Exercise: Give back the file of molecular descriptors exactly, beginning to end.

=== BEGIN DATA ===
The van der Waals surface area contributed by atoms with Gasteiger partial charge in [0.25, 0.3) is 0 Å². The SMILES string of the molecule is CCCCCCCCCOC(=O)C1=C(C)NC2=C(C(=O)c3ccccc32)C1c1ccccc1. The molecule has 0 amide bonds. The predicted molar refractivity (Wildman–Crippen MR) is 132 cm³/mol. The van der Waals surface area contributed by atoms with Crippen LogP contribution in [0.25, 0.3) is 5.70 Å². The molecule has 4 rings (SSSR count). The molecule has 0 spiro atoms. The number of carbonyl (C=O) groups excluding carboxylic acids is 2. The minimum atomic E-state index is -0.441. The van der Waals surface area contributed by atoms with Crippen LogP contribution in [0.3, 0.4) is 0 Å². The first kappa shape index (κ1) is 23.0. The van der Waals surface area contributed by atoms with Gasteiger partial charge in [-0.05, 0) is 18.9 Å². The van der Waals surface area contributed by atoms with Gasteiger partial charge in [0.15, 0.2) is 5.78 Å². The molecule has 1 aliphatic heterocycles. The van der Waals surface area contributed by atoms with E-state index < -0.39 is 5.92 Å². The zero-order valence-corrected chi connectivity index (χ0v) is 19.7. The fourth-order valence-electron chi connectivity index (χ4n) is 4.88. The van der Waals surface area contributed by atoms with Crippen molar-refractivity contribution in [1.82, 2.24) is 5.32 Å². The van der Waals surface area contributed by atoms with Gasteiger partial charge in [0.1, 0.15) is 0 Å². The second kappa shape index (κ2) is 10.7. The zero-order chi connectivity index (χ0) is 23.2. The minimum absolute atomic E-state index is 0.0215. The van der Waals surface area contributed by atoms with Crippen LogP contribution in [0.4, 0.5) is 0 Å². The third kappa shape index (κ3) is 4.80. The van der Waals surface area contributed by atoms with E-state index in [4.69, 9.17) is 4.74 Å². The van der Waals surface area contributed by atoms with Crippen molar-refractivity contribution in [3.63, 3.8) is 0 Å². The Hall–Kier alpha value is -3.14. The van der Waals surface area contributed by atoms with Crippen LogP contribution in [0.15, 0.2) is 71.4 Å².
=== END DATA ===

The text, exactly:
The van der Waals surface area contributed by atoms with Gasteiger partial charge in [0.25, 0.3) is 0 Å². The SMILES string of the molecule is CCCCCCCCCOC(=O)C1=C(C)NC2=C(C(=O)c3ccccc32)C1c1ccccc1. The molecule has 0 amide bonds. The predicted molar refractivity (Wildman–Crippen MR) is 132 cm³/mol. The van der Waals surface area contributed by atoms with Crippen LogP contribution in [0.25, 0.3) is 5.70 Å². The molecule has 4 rings (SSSR count). The molecule has 0 spiro atoms. The number of carbonyl (C=O) groups excluding carboxylic acids is 2. The minimum atomic E-state index is -0.441. The van der Waals surface area contributed by atoms with Crippen LogP contribution in [0.3, 0.4) is 0 Å². The first kappa shape index (κ1) is 23.0. The van der Waals surface area contributed by atoms with Gasteiger partial charge in [-0.05, 0) is 18.9 Å². The van der Waals surface area contributed by atoms with Gasteiger partial charge in [0.15, 0.2) is 5.78 Å². The molecule has 1 aliphatic heterocycles. The van der Waals surface area contributed by atoms with E-state index < -0.39 is 5.92 Å². The zero-order valence-corrected chi connectivity index (χ0v) is 19.7. The fourth-order valence-electron chi connectivity index (χ4n) is 4.88. The van der Waals surface area contributed by atoms with Crippen molar-refractivity contribution in [1.82, 2.24) is 5.32 Å². The van der Waals surface area contributed by atoms with Gasteiger partial charge in [0.1, 0.15) is 0 Å². The second kappa shape index (κ2) is 10.7. The zero-order chi connectivity index (χ0) is 23.2. The minimum absolute atomic E-state index is 0.0215. The van der Waals surface area contributed by atoms with Crippen LogP contribution in [0.4, 0.5) is 0 Å². The third kappa shape index (κ3) is 4.80. The van der Waals surface area contributed by atoms with E-state index in [4.69, 9.17) is 4.74 Å². The van der Waals surface area contributed by atoms with Crippen molar-refractivity contribution in [3.63, 3.8) is 0 Å². The Hall–Kier alpha value is -3.14. The van der Waals surface area contributed by atoms with Crippen LogP contribution in [0.15, 0.2) is 71.4 Å².